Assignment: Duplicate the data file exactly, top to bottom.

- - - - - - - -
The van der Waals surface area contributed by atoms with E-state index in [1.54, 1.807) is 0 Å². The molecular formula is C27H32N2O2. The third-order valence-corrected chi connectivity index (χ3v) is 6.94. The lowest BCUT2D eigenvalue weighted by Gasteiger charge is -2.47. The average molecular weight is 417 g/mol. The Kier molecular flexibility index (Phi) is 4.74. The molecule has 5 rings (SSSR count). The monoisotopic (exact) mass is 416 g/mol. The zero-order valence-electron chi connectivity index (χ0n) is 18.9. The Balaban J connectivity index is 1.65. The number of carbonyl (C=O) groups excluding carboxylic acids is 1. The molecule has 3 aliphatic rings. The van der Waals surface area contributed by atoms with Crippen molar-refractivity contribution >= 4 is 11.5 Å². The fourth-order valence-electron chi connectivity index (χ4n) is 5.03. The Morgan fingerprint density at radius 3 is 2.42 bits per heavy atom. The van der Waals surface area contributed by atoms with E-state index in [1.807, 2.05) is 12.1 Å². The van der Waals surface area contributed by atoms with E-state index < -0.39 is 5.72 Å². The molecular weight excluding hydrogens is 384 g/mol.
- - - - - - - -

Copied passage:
The van der Waals surface area contributed by atoms with E-state index in [1.54, 1.807) is 0 Å². The molecular formula is C27H32N2O2. The third-order valence-corrected chi connectivity index (χ3v) is 6.94. The lowest BCUT2D eigenvalue weighted by Gasteiger charge is -2.47. The average molecular weight is 417 g/mol. The Kier molecular flexibility index (Phi) is 4.74. The molecule has 5 rings (SSSR count). The monoisotopic (exact) mass is 416 g/mol. The zero-order valence-electron chi connectivity index (χ0n) is 18.9. The Balaban J connectivity index is 1.65. The number of carbonyl (C=O) groups excluding carboxylic acids is 1. The molecule has 3 aliphatic rings. The van der Waals surface area contributed by atoms with Crippen molar-refractivity contribution >= 4 is 11.5 Å². The fourth-order valence-electron chi connectivity index (χ4n) is 5.03. The Morgan fingerprint density at radius 3 is 2.42 bits per heavy atom. The van der Waals surface area contributed by atoms with E-state index in [1.807, 2.05) is 12.1 Å². The van der Waals surface area contributed by atoms with E-state index < -0.39 is 5.72 Å². The molecular weight excluding hydrogens is 384 g/mol.